Unfortunately, many of our colleagues, especially those belonging to various alliances, have developed an indifferent and passive attitude towards the fate of the Treaty on Open Skies, which has also manifested itself at this Conference. It seems to them that in any case the “major players” will resolve all the problems and will save the Treaty. As a result, one of these “major players” began making inappropriate decisions without even looking at the interests of its allies (incidentally, this does not by any means apply only to the Treaty on Open Skies).

 I would hope that the current situation will encourage every State remaining in the Treaty to realize its interests and its responsibility for the future of the Open Skies regime. Otherwise, we all risk no longer meeting in this format in five years’ time – a scenario that is quite likely if the current destructive trends continue and we fail to confront them together.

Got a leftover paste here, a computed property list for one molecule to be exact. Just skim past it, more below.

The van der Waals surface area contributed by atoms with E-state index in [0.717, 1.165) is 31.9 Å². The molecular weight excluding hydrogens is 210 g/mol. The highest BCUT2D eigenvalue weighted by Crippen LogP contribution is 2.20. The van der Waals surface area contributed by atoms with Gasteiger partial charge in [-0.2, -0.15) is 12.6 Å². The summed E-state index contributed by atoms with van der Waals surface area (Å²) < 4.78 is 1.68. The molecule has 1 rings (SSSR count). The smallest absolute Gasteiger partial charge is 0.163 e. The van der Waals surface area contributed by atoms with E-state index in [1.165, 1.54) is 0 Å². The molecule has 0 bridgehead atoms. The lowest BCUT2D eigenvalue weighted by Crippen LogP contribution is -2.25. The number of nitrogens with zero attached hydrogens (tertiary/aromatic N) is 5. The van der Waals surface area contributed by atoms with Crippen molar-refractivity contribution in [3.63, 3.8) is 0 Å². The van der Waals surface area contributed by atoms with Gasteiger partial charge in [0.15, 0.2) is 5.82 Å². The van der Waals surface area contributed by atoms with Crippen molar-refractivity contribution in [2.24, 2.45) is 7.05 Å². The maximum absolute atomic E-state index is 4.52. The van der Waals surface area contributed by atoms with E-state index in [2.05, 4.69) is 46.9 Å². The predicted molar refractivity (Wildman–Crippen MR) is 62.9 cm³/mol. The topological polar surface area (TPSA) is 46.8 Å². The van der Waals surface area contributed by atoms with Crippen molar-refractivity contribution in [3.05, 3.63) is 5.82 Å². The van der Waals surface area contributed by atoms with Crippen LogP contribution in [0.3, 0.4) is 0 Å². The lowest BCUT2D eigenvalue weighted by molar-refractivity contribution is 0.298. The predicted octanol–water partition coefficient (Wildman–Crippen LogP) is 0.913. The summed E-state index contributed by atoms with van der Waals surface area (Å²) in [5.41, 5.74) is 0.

Mr. Chairperson,

 The Russian Federation regards the Treaty as an important legally binding agreement intended to ensure openness and transparency among the States Parties in the Euro-Atlantic area. Russia is implementing in full the Treaty provisions and also the OSCC decisions. The more than 500 observation flights accepted are evidence of this. I emphasize that none of the notifications regarding the intention to conduct these flights over the territory of the Republic of Belarus and the Russian Federation group of States Parties have been rejected by us.